$ sudo mke2fs -j -L "root" /dev/mmcblk0p2

At this point on my Mint system the card comes up with the boot and root partitions mounted in /media/mint/boot and /media/mint/root. (mint is my username.) You may have to manually mount the partitions depending on your Linux environment. The following commands will use my mounted folders. Be sure to adjust the commands to adhere to your system's mount folders.

Now let's copy over the required files to the SD card. The order the files are copied over is important because the MLO file must be in the first sector in the first partition's FAT file system. This is so the chip knows where to find the first stage boot loader.

$ cp ~/beagleboard/build/tmp/deploy/images/beagleboard/MLO /media/mint/boot/MLO
$ cp ~/beagleboard/build/tmp/deploy/images/beagleboard/u-boot.img /media/mint/boot/u-boot.img
$ cp ~/beagleboard/build/tmp/deploy/images/beagleboard/uImage /media/mint/boot/uImage
$ cp ~/beagleboard/build/tmp/deploy/images/beagleboard/uEnv.txt /media/mint/boot/uEnv.txt

That covers the boot partition, now lets copy over our custom Linux file system to the second partition.

$ sudo tar xf ~/beagleboard/build/tmp/deploy/images/beagleboard/core-image-minimal-mono-beagleboard.tar.gz -C /media/mint/root
$ sudo tar xf ~/beagleboard/build/tmp/deploy/images/beagleboard/modules-beagleboard.tgz -C /media/mint/root

We are now setup to boot from the SD card. Eject the card and plug it into the Beagleboard. If an image is already stored in the NAND you will need to clear it using the following commands. Hold down the 'USER' button when hitting reset and you will get the u-boot prompt. Type the following commands and then reset without holding the 'USER' button:

# nand unlock
# nand erase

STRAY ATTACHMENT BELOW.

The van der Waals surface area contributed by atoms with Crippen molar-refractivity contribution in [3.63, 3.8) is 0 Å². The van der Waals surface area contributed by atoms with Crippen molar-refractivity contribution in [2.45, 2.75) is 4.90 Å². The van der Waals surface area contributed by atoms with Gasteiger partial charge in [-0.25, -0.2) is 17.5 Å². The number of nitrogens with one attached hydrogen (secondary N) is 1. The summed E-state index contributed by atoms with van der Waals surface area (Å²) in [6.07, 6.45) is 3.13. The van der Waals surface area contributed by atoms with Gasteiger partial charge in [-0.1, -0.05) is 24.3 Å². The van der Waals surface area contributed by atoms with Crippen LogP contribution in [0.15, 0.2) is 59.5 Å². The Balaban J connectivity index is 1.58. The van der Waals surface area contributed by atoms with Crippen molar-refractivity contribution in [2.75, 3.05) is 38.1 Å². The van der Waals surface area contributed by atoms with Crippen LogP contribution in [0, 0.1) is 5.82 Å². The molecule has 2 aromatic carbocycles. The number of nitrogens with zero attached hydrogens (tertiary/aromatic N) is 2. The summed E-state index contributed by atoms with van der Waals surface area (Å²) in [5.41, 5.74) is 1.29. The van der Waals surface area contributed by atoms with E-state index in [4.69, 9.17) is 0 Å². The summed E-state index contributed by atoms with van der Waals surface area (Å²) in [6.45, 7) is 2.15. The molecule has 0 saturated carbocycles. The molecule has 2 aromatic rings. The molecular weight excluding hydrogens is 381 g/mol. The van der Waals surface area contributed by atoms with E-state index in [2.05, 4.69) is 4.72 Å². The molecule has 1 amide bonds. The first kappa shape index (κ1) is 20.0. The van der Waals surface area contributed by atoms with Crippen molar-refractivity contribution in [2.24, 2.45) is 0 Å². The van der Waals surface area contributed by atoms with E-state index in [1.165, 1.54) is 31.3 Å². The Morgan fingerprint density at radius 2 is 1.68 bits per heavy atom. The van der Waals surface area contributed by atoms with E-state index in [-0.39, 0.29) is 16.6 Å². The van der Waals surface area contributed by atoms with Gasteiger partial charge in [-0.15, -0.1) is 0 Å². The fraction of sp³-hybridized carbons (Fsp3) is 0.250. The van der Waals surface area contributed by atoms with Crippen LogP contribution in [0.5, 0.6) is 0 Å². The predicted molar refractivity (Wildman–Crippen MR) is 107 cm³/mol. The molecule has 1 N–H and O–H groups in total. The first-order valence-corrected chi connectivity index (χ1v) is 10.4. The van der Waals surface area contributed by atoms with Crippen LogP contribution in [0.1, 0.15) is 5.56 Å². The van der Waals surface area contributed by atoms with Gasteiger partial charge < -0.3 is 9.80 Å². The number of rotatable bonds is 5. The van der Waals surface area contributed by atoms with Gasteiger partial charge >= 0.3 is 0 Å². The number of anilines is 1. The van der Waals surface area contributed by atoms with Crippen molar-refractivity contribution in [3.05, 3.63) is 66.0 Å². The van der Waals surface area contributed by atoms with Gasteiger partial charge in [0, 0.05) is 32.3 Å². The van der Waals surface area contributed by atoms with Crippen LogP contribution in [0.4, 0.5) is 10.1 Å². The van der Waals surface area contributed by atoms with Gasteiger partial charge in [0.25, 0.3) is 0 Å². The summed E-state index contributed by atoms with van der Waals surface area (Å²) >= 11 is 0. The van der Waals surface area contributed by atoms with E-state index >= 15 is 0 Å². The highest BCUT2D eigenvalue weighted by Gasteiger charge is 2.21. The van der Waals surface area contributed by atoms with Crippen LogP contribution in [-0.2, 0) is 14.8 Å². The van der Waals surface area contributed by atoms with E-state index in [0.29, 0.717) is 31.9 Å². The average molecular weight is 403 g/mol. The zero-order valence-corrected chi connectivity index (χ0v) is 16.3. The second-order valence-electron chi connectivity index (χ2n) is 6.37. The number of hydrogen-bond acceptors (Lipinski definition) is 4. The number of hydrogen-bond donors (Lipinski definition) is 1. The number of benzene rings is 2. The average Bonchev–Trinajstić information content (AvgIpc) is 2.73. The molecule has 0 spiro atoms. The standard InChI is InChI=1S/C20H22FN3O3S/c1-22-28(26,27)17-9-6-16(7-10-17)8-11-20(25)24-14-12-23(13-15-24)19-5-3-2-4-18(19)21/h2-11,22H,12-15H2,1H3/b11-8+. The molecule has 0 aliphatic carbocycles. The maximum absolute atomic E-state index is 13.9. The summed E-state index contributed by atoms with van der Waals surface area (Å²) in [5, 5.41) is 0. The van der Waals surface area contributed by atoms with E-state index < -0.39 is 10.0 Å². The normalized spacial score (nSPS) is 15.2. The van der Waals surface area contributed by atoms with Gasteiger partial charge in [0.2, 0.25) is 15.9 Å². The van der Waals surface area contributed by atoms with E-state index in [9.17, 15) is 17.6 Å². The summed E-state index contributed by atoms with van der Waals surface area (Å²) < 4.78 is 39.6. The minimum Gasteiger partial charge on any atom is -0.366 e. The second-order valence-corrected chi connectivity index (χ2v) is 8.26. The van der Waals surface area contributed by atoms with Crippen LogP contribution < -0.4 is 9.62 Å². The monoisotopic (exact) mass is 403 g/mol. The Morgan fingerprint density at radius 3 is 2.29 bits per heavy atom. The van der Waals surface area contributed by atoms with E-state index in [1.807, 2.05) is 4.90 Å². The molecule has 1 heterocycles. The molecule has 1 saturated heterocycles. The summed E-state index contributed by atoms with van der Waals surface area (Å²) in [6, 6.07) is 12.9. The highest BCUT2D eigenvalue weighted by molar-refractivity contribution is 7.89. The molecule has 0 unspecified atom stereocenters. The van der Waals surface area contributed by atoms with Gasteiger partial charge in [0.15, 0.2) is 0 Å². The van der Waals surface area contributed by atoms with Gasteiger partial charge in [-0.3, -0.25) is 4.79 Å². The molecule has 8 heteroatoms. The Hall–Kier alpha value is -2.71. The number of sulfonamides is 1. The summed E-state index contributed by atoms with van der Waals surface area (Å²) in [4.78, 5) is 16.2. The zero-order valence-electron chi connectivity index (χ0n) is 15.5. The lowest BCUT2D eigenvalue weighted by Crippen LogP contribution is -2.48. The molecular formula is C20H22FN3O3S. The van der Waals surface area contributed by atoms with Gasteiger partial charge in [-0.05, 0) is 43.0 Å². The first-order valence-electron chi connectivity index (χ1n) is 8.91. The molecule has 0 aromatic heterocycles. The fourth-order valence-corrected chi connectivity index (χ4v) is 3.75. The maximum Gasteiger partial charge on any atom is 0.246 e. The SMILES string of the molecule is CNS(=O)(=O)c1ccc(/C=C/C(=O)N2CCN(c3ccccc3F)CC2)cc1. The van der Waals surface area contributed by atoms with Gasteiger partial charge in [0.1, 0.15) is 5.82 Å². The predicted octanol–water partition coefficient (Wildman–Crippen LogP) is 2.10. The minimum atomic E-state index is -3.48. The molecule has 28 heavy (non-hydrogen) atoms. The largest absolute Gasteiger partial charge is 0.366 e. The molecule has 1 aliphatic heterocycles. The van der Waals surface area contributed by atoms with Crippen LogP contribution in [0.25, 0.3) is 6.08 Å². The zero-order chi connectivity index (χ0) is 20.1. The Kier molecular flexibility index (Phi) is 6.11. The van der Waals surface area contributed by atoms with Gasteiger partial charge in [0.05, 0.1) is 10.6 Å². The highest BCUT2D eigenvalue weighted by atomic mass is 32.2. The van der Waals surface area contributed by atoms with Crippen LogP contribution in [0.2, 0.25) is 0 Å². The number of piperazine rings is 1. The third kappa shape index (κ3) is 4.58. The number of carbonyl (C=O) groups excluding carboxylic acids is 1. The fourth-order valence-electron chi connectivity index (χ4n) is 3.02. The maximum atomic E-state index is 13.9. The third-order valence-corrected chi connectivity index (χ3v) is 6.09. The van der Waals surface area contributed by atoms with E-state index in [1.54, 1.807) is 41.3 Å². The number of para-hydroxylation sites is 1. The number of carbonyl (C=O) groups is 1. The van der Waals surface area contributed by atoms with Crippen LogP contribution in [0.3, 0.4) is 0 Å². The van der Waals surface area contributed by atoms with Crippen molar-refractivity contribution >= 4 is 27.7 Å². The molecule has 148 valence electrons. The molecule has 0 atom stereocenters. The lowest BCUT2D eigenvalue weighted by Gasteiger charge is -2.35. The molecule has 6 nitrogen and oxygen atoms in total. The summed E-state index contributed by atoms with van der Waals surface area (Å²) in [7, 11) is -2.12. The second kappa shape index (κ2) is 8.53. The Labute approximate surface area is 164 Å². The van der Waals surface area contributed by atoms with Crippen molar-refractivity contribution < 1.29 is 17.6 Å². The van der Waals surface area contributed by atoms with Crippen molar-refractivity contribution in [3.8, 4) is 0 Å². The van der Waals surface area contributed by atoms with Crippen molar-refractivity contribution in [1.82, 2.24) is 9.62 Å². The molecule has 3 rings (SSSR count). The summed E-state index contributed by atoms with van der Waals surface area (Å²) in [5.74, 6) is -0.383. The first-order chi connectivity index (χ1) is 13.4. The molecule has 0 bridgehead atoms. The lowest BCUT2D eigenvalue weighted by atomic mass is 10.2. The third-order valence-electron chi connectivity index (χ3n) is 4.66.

# nand erase.chip

If the SD card boots up to a login that looks similar to the following:

Poky (Yocto Project Reference Distro) 1.6.2 beagleboard /dev/ttyO2

beagleboard login:

Use "root" as the username to login and you should get access to the shell. Now type the following to determine if mono was setup properly:

# mono --version

It should show something similar to below:

Mono JIT compiler version 3.4.0 (tarball Sat Nov  8 10:52:14 MST 2014)
Copyright (C) 2002-2014 Novell, Inc, Xamarin Inc and Contributors. www.mono-project.com
        TLS:           __thread
        SIGSEGV:       normal
        Notifications: epoll
        Architecture:  armel,vfp+hard
        Disabled:      none
        Misc:          softdebug
        LLVM:          supported, not enabled.
        GC:            sgen

Since we included the mono-helloworld recipe in our image you should be able to run the following command:

# mono /usr/lib/helloworld/helloworld.exe

If "HelloWorld" printed out on the console then you just successfully ran a .NET application on your development board.

History

November 9th, 2014 - Initial Submission

License

This article, along with any associated source code and files, is licensed under The Code Project Open License (CPOL)

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About the Author

Richard Dunkley
Engineer
United States United States
I earned my Bachelor of Science in Computer Engineering from Utah State University in 2004 with a minor in Mathematics and Computer Science. I also obtained a Masters of Science in Electrical Engineering from Utah State University with an emphasis in Embedded Systems. I am proficient in C#, C, assembly, and VHDL and have written a variety of applications targeting embedded processors. My experience includes robotics, LIDAR imaging, FPGAs, and various communication protocols. I currently work for the Air Force as the Technical Lead over a team of engineers at Hill Air Force Base, Utah.

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Comments and Discussions

 
GeneralThanks for entering! Pin
Kevin Priddle14-Nov-14 11:39
professionalKevin Priddle14-Nov-14 11:39